We were you expecting to see Native American DNA in your ethnicity estimate from your DNA test? You are not alone in asking the question of why Native American ancestry doesn’t show up in your ethnicity results.
There are a few common reasons why this happens, and we’ll talk about them in this article.
Reasons why Native American ancestry doesn’t show up in your ethnicity results:
- There is no Native American ancestry in your family
- Your “100%” Native American ancestor is too far back to show up on an autosomal DNA test
- Your Native American ancestor was not Native American by birth
I realize that some of the topics that I discuss in this post will not be easy to read, or what some people might want to hear. In addition, this is a sensitive topic for many people, and I will try to handle it with care.
Maybe no Native American ancestry showed up on your test because there is no Native American in your family
This is probably the most common reason that people don’t see the Native American ancestry that they were expecting in their results. Have you ever heard of the “Cherokee princess” myth?
It’s basically the idea that many American families of primarily European descent have a family story that explains that they are all descended from a mysterious Cherokee princess.
It’s interesting that the princess has to be Cherokee, since there are 562 federally recognized tribes in the US, and many more that are not officially recognized by the federal government. Why not an Iroquois, Wampanoag, or a Sioux princess?
And why does it have to be a princess? Would this female relative not be as valuable if she had just been a regular person, like you and me? Alas, I digress…
Other families have “suspicions” that an older family member has Native American ancestry simply because they have a darker complexion, a particular facial structure, or just “look Native American”. This actually was the case in my own family.
We all thought that our elderly relative’s “olive” skin tone meant that she was hiding a Native American ancestor, when in reality, it was her Iberian Peninsula, and Greek, and Italian ancestry that likely gave her those physical traits.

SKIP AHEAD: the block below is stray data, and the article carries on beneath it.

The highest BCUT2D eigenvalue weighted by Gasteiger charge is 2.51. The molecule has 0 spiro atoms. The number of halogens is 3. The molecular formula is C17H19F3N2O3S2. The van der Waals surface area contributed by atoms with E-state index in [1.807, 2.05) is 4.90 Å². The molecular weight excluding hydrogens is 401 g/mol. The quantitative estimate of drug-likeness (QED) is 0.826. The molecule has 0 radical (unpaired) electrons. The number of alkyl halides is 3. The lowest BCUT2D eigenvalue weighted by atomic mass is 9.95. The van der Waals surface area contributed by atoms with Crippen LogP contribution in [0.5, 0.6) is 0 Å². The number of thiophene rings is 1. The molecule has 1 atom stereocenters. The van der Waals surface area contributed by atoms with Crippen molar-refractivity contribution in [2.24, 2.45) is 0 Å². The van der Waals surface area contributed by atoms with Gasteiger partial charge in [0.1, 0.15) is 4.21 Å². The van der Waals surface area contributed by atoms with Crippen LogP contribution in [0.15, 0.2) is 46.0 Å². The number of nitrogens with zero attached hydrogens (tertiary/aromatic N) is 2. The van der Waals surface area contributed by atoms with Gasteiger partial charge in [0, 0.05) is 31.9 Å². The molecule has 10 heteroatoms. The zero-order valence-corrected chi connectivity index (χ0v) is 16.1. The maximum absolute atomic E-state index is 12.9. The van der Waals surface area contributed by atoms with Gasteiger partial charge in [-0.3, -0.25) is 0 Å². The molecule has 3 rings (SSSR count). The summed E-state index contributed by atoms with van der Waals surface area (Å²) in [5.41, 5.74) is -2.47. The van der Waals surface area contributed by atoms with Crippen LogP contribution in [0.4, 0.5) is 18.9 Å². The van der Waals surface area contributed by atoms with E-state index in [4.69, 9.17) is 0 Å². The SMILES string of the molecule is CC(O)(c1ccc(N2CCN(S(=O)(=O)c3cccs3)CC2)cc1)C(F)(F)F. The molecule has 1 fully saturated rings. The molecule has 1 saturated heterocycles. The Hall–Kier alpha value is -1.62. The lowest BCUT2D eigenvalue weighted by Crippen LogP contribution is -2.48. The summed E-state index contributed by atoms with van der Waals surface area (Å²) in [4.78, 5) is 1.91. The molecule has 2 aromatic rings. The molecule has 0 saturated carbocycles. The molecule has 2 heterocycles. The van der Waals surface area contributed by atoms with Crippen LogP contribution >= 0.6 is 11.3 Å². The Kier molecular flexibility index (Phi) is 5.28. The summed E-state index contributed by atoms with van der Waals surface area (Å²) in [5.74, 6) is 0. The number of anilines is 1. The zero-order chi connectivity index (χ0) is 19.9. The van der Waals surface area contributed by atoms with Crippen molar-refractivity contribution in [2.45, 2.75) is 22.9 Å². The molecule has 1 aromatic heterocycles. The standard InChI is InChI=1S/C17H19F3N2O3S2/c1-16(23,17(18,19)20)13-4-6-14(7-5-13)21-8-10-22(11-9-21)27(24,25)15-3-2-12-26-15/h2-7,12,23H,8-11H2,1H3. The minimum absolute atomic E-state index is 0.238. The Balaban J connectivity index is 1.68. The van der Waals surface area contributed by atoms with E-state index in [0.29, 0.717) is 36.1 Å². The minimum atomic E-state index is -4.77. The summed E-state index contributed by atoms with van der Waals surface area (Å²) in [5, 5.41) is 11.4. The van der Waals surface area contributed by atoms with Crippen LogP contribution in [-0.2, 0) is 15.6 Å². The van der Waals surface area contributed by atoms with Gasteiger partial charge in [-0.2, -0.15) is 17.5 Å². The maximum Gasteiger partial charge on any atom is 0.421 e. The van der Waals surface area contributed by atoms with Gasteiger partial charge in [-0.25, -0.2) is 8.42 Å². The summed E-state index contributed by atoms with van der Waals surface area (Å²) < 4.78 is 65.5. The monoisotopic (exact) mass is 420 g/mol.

It does make sense from a logical perspective that there were white Europeans that admixed with indigenous Americans. Europeans and Africans have been on this continent for more than five hundred years, and we do know that there was a lot of intermarriage during these groups at different points in history.
If you are interested, this paper about interracial marriage offers a helpful explanation on the topic: Interracial Marriage in Early America. These marriages and unions absolutely produced descendants – no doubt.
With this in mind, we have to acknowledge that there were many social and economic constraints on marriages between the races, and even though it did happen, it was relatively uncommon. This means that there are many more people descended from families that didn’t intermarry, than those who are descended from a Native American marrying a person of European or African descent.
So while it is true that there are some people with Native American ancestry, there are many more with none.
Maybe your Native American ancestor is too far back to show up on an autosomal DNA test
There are different types of DNA tests. The most common is the autosomal DNA test. It’s fairly inexpensive, versatile, and extremely useful, but it does have limitations.
The testing companies like to say that their tests can tell you your ancestry going back about 300-500 years. This is true – to an extent.
In order to understand how this can affect how ethnicity can show up (or not show up) in your DNA results, we have to understand a little bit about how DNA is inherited. We’ll use a made-up family as an example.
Start with your pretend great-great grandmother: